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And on TV Watch “Just Jesus” on “My New Day” with Bob and Audrey Meisner: http://www.mynewday.tv/shows/honey-i-shrunk-jesus

Personal

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Oliver Kinnaman, our youngest of nine grandchildren.

 

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Marilyn and our daughter Shari, who teaches English at Arapaho CC in Denver.

 

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Posted in Ministry Update | Comments Off on Ministry Highlights January – April 2015

Plenty of Nothin’

How to know God deeply, get along with yourself, and love like Jesus the people you can’t stand

At a unity service with Roman Catholics recently, I was asked to share what’s on my heart, what I hear God saying to me.

And I said, “Nothing. Nothing is in my heart, because nothing is really important.”

Years ago I heard Richard Wurmbrandt, author of Tortured for Christ, talk about celebrating the Eucharist in solitary confinement. He had no bread. No wine. So he served himself the Lord’s Table with nothing. “Nothing,” he said, “is really something, because God made everything out of nothing.” Ex nihilo is what we call it in theological circles.

Nothing mattered to Jesus, too. In Philippians 2, Paul describes the incarnation of Christ this way: “He made himself nothing.” This has been called the doctrine of the kenosis, the Greek term used in this passage and which means “emptied out.”

Maybe you recall this rhyme:

Nothing in my hand I bring.

Simply to thy Cross I cling.

In fact, nothing is a master key to life.

When I say, Jesus is everything, it means nothing else matters. Only God. Only my relationship with him. But for you and me, more often than not, those are empty words. Jesus isn’t always everything to us, because in our distraction-filled world Jesus is usually just one other thing. Yeah, we like to say he’s the most important thing, but so many other things are just as important. Which is why losing a thing or two, or maybe losing everything, is necessary to get us back to the only thing that matters.

The ancient Psalmist wrote, “One thing have I desired of the Lord, and that will I seek after: to dwell in the house of the Lord all the days of my life, to behold the beauty of his presence” (Psalm 27:4).

Just one thing.

What’s your thing?

Whatever happened to the dinosaurs?

We just spent the Easter week with our son Matt, his wife Kate, and their two children. He’s in the Navy band, but on Easter Sunday he had a solo trumpet gig, a piece from Handel’s Messiah at a historic Presbyterian church in Norfolk.

I sent a video of Matt’s performance to my brother Tom, who was a high school band director for many years. He emailed me back, “I really get emotional listening to that. I picture how our Dad [Matt’s grandfather] would have reacted to his grandson performing like that.”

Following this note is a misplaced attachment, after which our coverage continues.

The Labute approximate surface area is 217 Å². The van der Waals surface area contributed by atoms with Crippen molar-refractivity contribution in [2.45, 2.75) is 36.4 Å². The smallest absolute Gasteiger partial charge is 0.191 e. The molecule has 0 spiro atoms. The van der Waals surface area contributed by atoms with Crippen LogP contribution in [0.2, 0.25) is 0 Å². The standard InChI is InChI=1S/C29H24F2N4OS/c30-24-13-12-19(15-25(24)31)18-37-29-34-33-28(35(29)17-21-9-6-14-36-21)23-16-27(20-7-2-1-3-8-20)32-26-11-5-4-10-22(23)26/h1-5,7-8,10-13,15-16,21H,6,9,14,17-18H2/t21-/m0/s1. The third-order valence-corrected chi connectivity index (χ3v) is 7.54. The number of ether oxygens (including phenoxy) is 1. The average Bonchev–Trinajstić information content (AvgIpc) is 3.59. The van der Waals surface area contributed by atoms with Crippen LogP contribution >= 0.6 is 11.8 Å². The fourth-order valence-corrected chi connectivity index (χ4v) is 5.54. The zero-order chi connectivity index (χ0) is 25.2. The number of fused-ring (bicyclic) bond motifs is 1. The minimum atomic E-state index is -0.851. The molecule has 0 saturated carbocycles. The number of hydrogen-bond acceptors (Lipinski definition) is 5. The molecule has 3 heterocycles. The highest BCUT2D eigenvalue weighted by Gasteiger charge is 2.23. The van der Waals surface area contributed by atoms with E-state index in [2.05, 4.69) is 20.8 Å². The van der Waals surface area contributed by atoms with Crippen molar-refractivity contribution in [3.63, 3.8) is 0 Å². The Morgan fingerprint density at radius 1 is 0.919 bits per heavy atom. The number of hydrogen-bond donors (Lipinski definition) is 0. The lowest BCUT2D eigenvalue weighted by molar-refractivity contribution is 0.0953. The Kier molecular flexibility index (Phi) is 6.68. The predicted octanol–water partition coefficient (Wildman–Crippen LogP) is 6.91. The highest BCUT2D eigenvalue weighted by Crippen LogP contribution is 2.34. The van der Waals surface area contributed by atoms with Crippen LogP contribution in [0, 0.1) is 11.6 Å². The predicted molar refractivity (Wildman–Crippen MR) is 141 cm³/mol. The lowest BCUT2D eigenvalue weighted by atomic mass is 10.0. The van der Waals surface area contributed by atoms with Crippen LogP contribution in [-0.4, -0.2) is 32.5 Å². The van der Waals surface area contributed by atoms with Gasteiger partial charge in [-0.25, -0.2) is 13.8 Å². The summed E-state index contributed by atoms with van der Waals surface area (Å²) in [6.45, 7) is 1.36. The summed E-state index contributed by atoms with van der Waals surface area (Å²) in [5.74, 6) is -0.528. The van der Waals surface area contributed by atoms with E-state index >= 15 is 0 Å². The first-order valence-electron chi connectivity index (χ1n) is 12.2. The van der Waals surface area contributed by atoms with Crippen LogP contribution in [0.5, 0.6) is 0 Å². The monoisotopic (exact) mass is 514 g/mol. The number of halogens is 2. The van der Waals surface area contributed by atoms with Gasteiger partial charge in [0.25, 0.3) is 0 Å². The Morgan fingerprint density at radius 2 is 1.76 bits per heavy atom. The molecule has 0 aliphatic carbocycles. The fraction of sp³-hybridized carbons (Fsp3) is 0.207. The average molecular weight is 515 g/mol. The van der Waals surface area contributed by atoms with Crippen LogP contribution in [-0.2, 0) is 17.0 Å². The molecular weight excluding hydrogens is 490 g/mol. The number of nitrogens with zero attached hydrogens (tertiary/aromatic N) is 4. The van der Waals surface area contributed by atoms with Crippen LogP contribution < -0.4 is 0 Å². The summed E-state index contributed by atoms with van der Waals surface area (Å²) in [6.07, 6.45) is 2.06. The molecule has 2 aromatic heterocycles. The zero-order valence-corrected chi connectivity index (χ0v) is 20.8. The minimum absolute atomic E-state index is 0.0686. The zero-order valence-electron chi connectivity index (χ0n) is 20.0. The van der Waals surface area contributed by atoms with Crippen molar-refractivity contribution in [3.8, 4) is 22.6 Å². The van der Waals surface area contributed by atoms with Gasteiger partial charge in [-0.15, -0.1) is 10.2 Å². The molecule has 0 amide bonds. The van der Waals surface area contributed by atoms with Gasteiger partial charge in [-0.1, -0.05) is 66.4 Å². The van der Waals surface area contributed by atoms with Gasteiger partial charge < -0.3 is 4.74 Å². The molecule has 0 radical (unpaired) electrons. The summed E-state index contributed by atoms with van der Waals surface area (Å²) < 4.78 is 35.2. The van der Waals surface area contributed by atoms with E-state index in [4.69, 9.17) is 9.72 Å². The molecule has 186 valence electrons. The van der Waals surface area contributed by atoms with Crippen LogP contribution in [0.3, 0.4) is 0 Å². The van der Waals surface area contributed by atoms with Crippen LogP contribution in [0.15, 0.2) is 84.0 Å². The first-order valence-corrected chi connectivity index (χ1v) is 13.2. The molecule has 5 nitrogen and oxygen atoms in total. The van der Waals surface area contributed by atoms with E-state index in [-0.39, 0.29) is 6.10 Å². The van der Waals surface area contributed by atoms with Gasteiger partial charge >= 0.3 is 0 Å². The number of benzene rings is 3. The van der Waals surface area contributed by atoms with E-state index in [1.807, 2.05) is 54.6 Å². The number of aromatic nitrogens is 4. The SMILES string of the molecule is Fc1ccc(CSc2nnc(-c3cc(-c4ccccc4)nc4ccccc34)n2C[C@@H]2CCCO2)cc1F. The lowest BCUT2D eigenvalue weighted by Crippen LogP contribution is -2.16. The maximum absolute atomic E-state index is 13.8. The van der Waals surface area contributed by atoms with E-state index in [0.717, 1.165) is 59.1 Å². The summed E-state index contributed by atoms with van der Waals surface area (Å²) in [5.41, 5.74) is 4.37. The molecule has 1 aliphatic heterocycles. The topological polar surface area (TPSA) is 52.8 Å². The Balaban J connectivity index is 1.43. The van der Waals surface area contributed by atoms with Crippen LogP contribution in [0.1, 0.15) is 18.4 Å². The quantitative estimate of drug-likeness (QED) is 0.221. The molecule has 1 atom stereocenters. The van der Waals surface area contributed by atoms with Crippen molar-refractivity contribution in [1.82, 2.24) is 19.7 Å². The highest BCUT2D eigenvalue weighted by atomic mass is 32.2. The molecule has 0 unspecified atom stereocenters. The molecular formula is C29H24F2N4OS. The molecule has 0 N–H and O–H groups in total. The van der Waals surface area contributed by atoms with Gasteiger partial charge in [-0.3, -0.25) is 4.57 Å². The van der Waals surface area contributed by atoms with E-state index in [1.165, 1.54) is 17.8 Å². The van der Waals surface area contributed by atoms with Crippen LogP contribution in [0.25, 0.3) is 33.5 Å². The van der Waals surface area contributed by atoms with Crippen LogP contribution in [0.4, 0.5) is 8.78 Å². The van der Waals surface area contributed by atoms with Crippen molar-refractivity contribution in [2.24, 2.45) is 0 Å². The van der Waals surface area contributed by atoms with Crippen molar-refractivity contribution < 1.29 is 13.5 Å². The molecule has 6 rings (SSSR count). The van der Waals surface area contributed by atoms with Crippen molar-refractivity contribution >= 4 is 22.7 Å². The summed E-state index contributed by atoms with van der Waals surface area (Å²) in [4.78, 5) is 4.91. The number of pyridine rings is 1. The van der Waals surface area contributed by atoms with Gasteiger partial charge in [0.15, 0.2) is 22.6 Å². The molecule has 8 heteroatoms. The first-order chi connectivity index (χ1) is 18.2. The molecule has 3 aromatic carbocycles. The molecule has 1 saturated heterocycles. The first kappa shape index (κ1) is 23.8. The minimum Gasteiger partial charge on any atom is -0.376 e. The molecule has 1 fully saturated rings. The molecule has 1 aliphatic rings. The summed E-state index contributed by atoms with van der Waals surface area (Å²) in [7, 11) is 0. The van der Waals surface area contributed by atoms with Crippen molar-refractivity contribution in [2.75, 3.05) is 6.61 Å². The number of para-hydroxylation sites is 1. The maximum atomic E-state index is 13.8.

When I read Tom’s email to my wife Marilyn, she said, “Maybe God let him hear Matt.” It’s a common hope, that dad, who passed away, is with his son as he plays in a championship basketball game. If, indeed, that’s the case, the Bible is certainly not clear on what exactly we know or don’t know in heaven about our families back here on earth.

My son Matt kinda laughed when he heard his mom’s comment. He said he had friends say something like this: “I can’t wait to get to heaven, because I have a whole of questions. Why this? Why that?” Or even, “What ever happened to the dinosaurs?”

“Heaven,” Matt declared, “is about experiencing fully the incredible presence of God. So when I see God face to face for the first time, I’m gonna ask him what happened to the dinosaurs? I think not. I think the only thing I’ll be thinking about is God. Nothing else will matter.”

God plus nothing.

Just give me Jesus

Jesus’ friend Martha had him over for a meal. Her sister Mary was sitting there talking to Jesus, and busy Martha was annoyed. Mary is doing nothing, she thought. “Hey sister, help me in the kitchen,” she demanded.

Jesus gently intervened, “Martha, Martha, you are troubled and anxious about many things. Only one is needful, and Mary has chosen this better thing.” And what was that? To do nothing, except to spend time with Jesus (Luke 10:38-42).

In his Gospel, John calls this abiding in Christ, remaining in his life giving presence like a fruit-bearing branch abides in the vine. But the ancient temptation of another tree is ever present: the tree of the knowledge of good and evil. We hear its siren song: “Know what’s good, and do it. Know what’s evil and don’t do that. Work on being a better person, and you’ll become more and more like God.”

The tree of the knowledge of good and evil is, simply, religion. It’s all the things you should do. Have to do. It’s the endless and hopeless self-effort in the pursuit of the person you will never be. Religion says do. Grace says done.